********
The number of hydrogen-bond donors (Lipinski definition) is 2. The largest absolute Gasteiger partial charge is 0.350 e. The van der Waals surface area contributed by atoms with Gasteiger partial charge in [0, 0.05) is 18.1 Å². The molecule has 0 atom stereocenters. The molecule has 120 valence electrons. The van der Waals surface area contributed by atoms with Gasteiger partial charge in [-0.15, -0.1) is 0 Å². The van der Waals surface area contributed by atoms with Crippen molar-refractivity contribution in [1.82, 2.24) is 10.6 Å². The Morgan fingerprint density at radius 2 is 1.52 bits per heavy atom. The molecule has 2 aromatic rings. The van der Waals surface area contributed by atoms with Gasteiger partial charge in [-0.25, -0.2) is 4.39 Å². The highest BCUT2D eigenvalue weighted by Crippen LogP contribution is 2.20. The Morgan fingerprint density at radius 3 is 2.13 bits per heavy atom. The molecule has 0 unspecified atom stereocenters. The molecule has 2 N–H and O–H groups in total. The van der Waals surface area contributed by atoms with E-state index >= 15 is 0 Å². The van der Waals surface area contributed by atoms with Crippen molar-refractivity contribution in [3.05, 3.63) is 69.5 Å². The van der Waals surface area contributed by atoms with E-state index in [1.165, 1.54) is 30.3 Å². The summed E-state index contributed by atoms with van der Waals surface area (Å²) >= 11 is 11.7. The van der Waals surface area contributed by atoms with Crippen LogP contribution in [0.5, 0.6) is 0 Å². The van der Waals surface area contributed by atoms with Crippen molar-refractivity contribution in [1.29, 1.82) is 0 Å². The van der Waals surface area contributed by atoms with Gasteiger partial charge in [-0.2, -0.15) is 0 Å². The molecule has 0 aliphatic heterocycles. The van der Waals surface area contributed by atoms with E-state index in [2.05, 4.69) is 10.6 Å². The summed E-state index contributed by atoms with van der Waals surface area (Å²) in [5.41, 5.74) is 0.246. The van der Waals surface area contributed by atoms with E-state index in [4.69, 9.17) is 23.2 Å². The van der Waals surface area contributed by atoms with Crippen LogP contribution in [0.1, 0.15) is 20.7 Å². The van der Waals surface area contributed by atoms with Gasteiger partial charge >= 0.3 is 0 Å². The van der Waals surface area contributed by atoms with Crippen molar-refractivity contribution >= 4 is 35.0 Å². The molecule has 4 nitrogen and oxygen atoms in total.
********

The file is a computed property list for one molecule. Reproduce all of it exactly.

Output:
The number of hydrogen-bond donors (Lipinski definition) is 2. The largest absolute Gasteiger partial charge is 0.350 e. The van der Waals surface area contributed by atoms with Gasteiger partial charge in [0, 0.05) is 18.1 Å². The molecule has 0 atom stereocenters. The molecule has 120 valence electrons. The van der Waals surface area contributed by atoms with Gasteiger partial charge in [-0.15, -0.1) is 0 Å². The van der Waals surface area contributed by atoms with Crippen molar-refractivity contribution in [1.82, 2.24) is 10.6 Å². The Morgan fingerprint density at radius 2 is 1.52 bits per heavy atom. The molecule has 2 aromatic rings. The van der Waals surface area contributed by atoms with Gasteiger partial charge in [-0.25, -0.2) is 4.39 Å². The highest BCUT2D eigenvalue weighted by Crippen LogP contribution is 2.20. The Morgan fingerprint density at radius 3 is 2.13 bits per heavy atom. The molecule has 0 unspecified atom stereocenters. The molecule has 2 N–H and O–H groups in total. The van der Waals surface area contributed by atoms with E-state index >= 15 is 0 Å². The van der Waals surface area contributed by atoms with Crippen molar-refractivity contribution in [3.05, 3.63) is 69.5 Å². The van der Waals surface area contributed by atoms with E-state index in [1.165, 1.54) is 30.3 Å². The summed E-state index contributed by atoms with van der Waals surface area (Å²) >= 11 is 11.7. The van der Waals surface area contributed by atoms with Crippen LogP contribution in [0.5, 0.6) is 0 Å². The van der Waals surface area contributed by atoms with Crippen molar-refractivity contribution in [1.29, 1.82) is 0 Å². The van der Waals surface area contributed by atoms with Gasteiger partial charge in [-0.2, -0.15) is 0 Å². The molecule has 0 aliphatic heterocycles. The van der Waals surface area contributed by atoms with E-state index in [2.05, 4.69) is 10.6 Å². The summed E-state index contributed by atoms with van der Waals surface area (Å²) in [5.41, 5.74) is 0.246. The van der Waals surface area contributed by atoms with E-state index in [4.69, 9.17) is 23.2 Å². The van der Waals surface area contributed by atoms with Crippen LogP contribution in [0.1, 0.15) is 20.7 Å². The van der Waals surface area contributed by atoms with Gasteiger partial charge >= 0.3 is 0 Å². The van der Waals surface area contributed by atoms with Crippen molar-refractivity contribution >= 4 is 35.0 Å². The molecule has 4 nitrogen and oxygen atoms in total.